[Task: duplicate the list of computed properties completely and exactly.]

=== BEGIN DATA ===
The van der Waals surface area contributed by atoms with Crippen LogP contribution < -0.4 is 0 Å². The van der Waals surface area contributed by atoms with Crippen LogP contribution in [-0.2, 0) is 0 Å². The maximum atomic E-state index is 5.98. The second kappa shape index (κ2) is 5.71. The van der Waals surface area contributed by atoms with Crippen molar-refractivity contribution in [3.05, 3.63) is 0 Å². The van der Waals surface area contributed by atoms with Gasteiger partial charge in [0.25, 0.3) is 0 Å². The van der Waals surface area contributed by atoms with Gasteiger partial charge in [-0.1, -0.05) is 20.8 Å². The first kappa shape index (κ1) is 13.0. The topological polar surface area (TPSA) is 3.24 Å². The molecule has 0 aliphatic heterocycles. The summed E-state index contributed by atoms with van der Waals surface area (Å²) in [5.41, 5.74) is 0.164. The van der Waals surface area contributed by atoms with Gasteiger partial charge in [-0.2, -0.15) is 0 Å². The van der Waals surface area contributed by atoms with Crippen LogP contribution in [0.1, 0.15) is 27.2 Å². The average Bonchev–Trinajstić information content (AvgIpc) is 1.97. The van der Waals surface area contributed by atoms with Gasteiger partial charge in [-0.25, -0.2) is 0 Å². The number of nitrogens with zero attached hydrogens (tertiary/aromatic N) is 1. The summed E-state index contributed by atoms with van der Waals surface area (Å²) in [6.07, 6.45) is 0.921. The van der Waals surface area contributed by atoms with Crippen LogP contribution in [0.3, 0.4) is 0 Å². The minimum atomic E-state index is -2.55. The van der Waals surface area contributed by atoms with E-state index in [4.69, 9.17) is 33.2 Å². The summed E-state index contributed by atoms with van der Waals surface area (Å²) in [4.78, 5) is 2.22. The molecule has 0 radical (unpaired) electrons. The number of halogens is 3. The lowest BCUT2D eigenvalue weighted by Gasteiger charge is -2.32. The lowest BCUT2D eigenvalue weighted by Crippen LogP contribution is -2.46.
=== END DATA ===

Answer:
The van der Waals surface area contributed by atoms with Crippen LogP contribution < -0.4 is 0 Å². The van der Waals surface area contributed by atoms with Crippen LogP contribution in [-0.2, 0) is 0 Å². The maximum atomic E-state index is 5.98. The second kappa shape index (κ2) is 5.71. The van der Waals surface area contributed by atoms with Crippen molar-refractivity contribution in [3.05, 3.63) is 0 Å². The van der Waals surface area contributed by atoms with Gasteiger partial charge in [0.25, 0.3) is 0 Å². The van der Waals surface area contributed by atoms with Gasteiger partial charge in [-0.1, -0.05) is 20.8 Å². The first kappa shape index (κ1) is 13.0. The topological polar surface area (TPSA) is 3.24 Å². The molecule has 0 aliphatic heterocycles. The summed E-state index contributed by atoms with van der Waals surface area (Å²) in [5.41, 5.74) is 0.164. The van der Waals surface area contributed by atoms with Gasteiger partial charge in [-0.2, -0.15) is 0 Å². The van der Waals surface area contributed by atoms with Crippen LogP contribution in [0.1, 0.15) is 27.2 Å². The average Bonchev–Trinajstić information content (AvgIpc) is 1.97. The van der Waals surface area contributed by atoms with Gasteiger partial charge in [-0.25, -0.2) is 0 Å². The number of nitrogens with zero attached hydrogens (tertiary/aromatic N) is 1. The summed E-state index contributed by atoms with van der Waals surface area (Å²) in [6.07, 6.45) is 0.921. The van der Waals surface area contributed by atoms with Crippen LogP contribution in [0.3, 0.4) is 0 Å². The minimum atomic E-state index is -2.55. The van der Waals surface area contributed by atoms with E-state index in [4.69, 9.17) is 33.2 Å². The summed E-state index contributed by atoms with van der Waals surface area (Å²) in [4.78, 5) is 2.22. The molecule has 0 radical (unpaired) electrons. The number of halogens is 3. The lowest BCUT2D eigenvalue weighted by Gasteiger charge is -2.32. The lowest BCUT2D eigenvalue weighted by Crippen LogP contribution is -2.46.